"Old Whip" The Horse that Santa Anna Rode at San Jacinto 


About 1821 or 1822 a man named Allen Vince came to Texas from. Missouri as a part of the colony of Stephen F. Austin and settled above the mouth of a small bayou which empties into the Buffalo Bayou about twenty miles below the present city of Houston. Here he had a grant of land located, erected -a house and established a stock ranch. For convenience in passing from one side of the bayou to the other he constructed a narrow, rough, but strong cedar bridge, and Vince's Bayou and Vince's Bridge became famous in Texas history in connection with the battle of San Jacinto. The people in traveling from the east or coming from the west crossed on this famous little bridge and soon a public road led from Lynch's Ferry on the San Jacinto to all points west of Vince's Bayou.

Mr. Vince also opened a farm on the east side of the Brazos River within the present southern limits of Fort Bend County, and raised fine crops of corn. Besides cattle stock at his ranch on the bayou, he also had some good horses, among which was a large coal black stallion whom he called "Old Whip," from the fact, I suppose, that he whipped everything else on the ranch in the way of horses. In April, 1836, when Santa Anna arrived at this bayou ranch with his army and the inmates had all fled before him, he had all the horses gathered up for his own use that could be conveniently caught, including "Old Whip," which the Mexican commander-in-chief appropriated as his own particular war horse, transferring his fine $300 saddle from the back of an inferior mount to that of the black stallion, and rode away upon him to New Washington on the bay shore, crossing all his men and baggage on the little bridge, except a twelve-pound cannon and caisson wagon of ammunition, which he was afraid would break it down, and which he sent around the head of the bayou in charge of one company of troops, commanded by General Castrillon. General Houston came along soon after with his army and crossed on the same bridge, and after him came General Cos with 500 more Mexican troops, and made the passage there.

Colonel Delgado, who was on the staff of Santa Anna, says, in his notes on the campaign, that after arriving at New Washington and burning a warehouse there and taking possession of other property, the President sent him out with a detachment to bring in some cattle and slaughter them for the use of the army, and so plentiful were they in that country that they soon rounded up 100 head and drove them to camp. Now, these cattle were raised in Fort Bend County and belonged to Dr. Johnson Hunter and had been driven from his ranch on Oyster Creek ahead of the Mexican army, in an effort to save them, but he was finally compelled to abandon them on the San Jacinth prairie on the near approach of the army under Santa Anna. There were about 600 head of them, and this ac-counts for cattle being so numerous at the time in that part of the country.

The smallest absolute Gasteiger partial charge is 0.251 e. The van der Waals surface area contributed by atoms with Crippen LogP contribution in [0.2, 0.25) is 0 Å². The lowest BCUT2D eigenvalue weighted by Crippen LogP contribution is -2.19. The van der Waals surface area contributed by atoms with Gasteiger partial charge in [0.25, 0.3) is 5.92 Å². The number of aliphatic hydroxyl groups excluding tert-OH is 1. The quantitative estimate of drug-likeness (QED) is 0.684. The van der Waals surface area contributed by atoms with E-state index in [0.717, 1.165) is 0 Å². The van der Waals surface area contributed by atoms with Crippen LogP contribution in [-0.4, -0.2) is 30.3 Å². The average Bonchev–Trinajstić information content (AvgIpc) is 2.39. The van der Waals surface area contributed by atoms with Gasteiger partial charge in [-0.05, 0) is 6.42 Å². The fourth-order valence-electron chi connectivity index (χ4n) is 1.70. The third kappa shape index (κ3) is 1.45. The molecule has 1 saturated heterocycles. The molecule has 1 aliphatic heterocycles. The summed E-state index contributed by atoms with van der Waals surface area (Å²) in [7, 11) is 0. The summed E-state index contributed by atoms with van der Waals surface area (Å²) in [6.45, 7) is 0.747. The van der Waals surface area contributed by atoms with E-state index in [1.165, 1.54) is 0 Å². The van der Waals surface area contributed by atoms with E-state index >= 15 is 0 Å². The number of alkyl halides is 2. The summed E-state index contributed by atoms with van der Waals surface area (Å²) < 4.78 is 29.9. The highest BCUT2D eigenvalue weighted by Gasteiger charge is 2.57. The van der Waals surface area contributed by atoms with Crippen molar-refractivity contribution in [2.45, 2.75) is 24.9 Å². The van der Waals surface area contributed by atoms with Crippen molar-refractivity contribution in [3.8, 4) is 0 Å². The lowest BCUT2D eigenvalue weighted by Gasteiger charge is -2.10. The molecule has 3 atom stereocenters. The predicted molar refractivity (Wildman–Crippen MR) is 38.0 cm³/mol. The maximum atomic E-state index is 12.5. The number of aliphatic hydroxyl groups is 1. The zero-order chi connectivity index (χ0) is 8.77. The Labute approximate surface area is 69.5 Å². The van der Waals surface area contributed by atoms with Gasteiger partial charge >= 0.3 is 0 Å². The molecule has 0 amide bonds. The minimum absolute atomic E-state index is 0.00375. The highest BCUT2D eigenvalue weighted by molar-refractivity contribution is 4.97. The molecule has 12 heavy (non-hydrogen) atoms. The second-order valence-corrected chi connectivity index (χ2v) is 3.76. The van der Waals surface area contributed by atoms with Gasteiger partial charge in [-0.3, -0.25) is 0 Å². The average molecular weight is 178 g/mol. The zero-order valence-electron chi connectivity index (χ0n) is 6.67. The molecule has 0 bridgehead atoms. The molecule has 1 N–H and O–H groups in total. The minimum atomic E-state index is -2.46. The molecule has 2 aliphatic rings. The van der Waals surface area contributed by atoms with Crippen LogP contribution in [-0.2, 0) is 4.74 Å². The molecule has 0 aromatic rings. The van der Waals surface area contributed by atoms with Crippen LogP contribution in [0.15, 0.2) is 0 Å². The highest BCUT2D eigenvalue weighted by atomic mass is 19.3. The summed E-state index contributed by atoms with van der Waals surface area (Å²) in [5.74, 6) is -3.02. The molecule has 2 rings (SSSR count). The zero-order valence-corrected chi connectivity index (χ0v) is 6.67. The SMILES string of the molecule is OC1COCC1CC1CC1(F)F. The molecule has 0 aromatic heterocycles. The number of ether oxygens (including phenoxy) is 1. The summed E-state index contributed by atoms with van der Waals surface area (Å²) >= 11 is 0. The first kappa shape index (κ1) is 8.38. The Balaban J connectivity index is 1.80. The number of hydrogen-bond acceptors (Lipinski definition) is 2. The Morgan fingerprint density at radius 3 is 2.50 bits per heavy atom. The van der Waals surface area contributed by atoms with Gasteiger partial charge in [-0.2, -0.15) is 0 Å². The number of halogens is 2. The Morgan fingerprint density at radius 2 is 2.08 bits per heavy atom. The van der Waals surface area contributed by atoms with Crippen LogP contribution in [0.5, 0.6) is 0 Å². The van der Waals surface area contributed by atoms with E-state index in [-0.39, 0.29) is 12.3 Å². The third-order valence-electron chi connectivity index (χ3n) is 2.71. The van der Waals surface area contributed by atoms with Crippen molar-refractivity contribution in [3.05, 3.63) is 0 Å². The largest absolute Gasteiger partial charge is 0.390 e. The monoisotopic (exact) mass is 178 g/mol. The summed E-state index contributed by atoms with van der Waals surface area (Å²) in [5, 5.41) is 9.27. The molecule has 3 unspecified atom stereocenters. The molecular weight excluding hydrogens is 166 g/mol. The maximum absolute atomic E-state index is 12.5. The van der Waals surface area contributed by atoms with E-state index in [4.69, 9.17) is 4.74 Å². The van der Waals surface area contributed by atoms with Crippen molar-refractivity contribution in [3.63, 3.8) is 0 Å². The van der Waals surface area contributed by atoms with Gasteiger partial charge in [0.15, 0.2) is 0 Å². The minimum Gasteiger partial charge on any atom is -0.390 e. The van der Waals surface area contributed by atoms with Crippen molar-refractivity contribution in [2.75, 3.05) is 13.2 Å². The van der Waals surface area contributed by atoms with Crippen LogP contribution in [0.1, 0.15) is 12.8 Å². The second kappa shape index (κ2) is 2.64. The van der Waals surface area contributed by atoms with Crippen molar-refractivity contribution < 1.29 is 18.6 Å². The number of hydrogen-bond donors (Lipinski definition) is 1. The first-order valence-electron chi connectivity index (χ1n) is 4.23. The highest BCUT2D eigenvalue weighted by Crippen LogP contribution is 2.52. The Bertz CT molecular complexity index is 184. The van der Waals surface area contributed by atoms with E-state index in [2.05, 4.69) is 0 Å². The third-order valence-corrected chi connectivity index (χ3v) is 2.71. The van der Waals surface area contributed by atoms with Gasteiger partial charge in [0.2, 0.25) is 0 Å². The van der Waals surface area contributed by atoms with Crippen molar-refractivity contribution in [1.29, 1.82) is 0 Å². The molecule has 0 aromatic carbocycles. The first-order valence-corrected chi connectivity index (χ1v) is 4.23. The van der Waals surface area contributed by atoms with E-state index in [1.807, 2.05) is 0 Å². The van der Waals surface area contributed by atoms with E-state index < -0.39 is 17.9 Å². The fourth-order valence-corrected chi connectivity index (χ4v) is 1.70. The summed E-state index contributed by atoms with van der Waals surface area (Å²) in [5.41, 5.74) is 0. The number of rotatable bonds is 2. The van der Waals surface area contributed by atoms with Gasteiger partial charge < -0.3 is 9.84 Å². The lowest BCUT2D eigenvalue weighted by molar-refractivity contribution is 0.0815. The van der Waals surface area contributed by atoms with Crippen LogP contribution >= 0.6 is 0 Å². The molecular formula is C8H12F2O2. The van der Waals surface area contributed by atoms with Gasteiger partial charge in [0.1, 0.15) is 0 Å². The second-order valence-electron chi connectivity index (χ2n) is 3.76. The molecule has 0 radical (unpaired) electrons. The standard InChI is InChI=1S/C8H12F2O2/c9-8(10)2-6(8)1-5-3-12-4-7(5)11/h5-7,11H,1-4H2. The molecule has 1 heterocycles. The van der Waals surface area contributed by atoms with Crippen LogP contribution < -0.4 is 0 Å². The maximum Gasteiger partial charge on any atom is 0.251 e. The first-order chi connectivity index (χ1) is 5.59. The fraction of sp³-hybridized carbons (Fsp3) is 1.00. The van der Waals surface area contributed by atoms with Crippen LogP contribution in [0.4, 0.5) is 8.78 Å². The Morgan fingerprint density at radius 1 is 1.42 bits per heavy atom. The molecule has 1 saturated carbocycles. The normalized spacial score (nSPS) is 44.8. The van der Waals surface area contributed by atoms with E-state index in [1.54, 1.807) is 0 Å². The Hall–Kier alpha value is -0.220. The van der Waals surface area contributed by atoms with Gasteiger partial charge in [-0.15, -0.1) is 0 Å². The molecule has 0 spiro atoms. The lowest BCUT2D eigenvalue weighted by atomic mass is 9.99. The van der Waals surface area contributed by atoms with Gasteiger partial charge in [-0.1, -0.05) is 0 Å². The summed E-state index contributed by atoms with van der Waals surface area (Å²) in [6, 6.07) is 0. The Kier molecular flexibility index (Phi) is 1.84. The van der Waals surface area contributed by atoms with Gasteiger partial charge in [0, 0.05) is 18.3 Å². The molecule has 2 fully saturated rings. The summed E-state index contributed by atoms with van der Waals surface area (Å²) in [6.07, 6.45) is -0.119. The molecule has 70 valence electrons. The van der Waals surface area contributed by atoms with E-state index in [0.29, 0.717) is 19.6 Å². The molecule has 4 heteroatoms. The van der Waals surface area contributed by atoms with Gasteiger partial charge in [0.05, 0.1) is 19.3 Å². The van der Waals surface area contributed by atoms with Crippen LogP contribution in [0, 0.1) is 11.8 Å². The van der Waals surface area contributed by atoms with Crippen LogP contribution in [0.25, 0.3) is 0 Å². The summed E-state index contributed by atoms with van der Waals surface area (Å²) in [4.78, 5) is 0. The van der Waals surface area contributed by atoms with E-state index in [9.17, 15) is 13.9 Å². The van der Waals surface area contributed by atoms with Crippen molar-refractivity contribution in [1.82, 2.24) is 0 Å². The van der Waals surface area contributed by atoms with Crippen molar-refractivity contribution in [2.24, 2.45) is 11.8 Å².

When a. scout came galloping in and informed Santa Anna that the Texans had also crossed Vince's Bayou and were close upon his rear, it seemed to have alarmed him to an unreasonable extent, considering his military achievements and fame in Mexico. He at once mounted "Old Whip" and dashed back toward the prairie through a narrow lane crowded with pack-mules and soldiers, riding over and knocking them to one side in piles, and shouting at the top of his voice: "The enemy are coming! The enemy are coming!" This had a tendency to demoralize the Mexican troops, seeing their President in such a "rattled" state, and, instead of making an effort to form and face the enemy, lost all idea of fighting, and only attempted to save themselves by flight, and no order could be restored until a squad of cavalry came in and reported the Texans had gone into camp on Buffalo Bayou. Santa Anna then moved up with his army and encamped, facing the enemy about half a mile south. John R. Fenn, who resides in Fort Bend County and also has a residence in Houston, and who was captured by Almonte's men at Fort Bend, where Richmond is now, and made his escape on the following morning while the Mexicans were firing at the steamboat "Yellowstone," which suddenly came swiftly around the bend and ran the gauntlet of the Mexican army, says that he does not wonder at the feat of Santa Anna running over so many pack-mules and infantry soldiers, as he knew "Old Whip" well, and that he was one of the most powerful horses in the country.

On the day of the battle Santa Anna had the famous black horse near him, and when he saw the conflict was going a against him, and while the brave Castrillon and Almonte were vainly endeavoring to rally the panic-stricken Mexican troops; he mounted and set out across the prairie towards Vince's Bridge, leaving Captain Henry Karnes and his troopers far behind, who went in pursuit of him. The bridge, however, had been burned by Deaf Smith, and when the fugitive President of Mexico arrived there, he essayed to cross the boggy little bayou, but 'Old Whipa' stuck fast in the mire, and he was compelled to abandon him and the fine saddle and hide himself in a thicket. Karnes and his men came upon the scene later on and rescued the horse, who was a woeful sight when he came out, his black, glossy, beautiful coat being covered with mud and slime. Santa Anna was captured on the following day. The horse was well cared for and restored to Vince, who kept him for many years on his ranch, and he died there, and, for a horse, at a very advanced age. He was a magnificent traveler, moving under the saddle like he was on springs.

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